An Atheist is a person who questions every kind of authority, and this is the thing that is important. Because if we can, without blinking an eye, question the ultimate authority, god - who must be obeyed - then we can question the authority of the state, we can question the authority of a university structure, we can question the authority of our employer, we can question anything.

So I think the primary thing that an Atheist is, is a person who looks at an authoritarian idea, or an authority structure, and says to that authority structure: from whence do you derive your authority and why should I be obedient to you? It appears to me that if I have human intelligence, that this is enough for me to try to challenge whatever you’re doing.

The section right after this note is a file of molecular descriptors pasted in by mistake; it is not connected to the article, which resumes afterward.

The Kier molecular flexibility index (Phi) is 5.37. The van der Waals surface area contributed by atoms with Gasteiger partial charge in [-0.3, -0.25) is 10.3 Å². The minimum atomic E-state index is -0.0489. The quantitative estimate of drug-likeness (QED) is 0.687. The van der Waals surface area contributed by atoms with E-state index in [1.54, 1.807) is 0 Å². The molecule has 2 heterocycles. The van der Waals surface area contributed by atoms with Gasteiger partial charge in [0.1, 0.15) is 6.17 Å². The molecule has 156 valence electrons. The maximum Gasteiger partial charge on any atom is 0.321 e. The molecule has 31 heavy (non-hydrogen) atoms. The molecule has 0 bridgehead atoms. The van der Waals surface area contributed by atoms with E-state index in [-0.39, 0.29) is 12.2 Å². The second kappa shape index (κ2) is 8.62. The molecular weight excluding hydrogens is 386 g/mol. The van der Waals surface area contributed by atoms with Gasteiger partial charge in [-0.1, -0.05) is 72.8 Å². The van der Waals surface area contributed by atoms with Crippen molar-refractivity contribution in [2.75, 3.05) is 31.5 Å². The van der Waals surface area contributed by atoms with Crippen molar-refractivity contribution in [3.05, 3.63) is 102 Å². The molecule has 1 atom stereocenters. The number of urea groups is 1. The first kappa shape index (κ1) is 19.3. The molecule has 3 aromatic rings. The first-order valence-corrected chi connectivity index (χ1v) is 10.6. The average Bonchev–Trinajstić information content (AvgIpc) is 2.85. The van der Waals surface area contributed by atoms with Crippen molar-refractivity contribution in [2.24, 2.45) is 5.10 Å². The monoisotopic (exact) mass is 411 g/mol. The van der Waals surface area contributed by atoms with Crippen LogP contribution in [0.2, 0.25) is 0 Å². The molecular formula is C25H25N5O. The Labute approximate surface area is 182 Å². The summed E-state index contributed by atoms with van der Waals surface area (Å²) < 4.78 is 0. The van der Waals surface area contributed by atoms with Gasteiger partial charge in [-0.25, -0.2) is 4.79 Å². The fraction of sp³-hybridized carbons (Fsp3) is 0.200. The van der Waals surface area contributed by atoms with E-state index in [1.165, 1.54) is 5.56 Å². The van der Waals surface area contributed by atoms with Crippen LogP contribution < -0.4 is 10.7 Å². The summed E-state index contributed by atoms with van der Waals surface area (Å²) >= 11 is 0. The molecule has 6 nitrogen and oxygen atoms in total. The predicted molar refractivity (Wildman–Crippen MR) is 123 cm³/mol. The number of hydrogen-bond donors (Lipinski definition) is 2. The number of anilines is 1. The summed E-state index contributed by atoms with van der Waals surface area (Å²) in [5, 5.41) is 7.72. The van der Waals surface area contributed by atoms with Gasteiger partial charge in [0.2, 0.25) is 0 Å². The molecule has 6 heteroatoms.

—  Madalyn Murray O’Hair, best known for the Murray v. Curlett  lawsuit, which led to a landmark Supreme Court ruling ending official Bible-reading in American public schools in 1963; she was referred to as ‘The most hated woman in America’ by Life magazine in 1964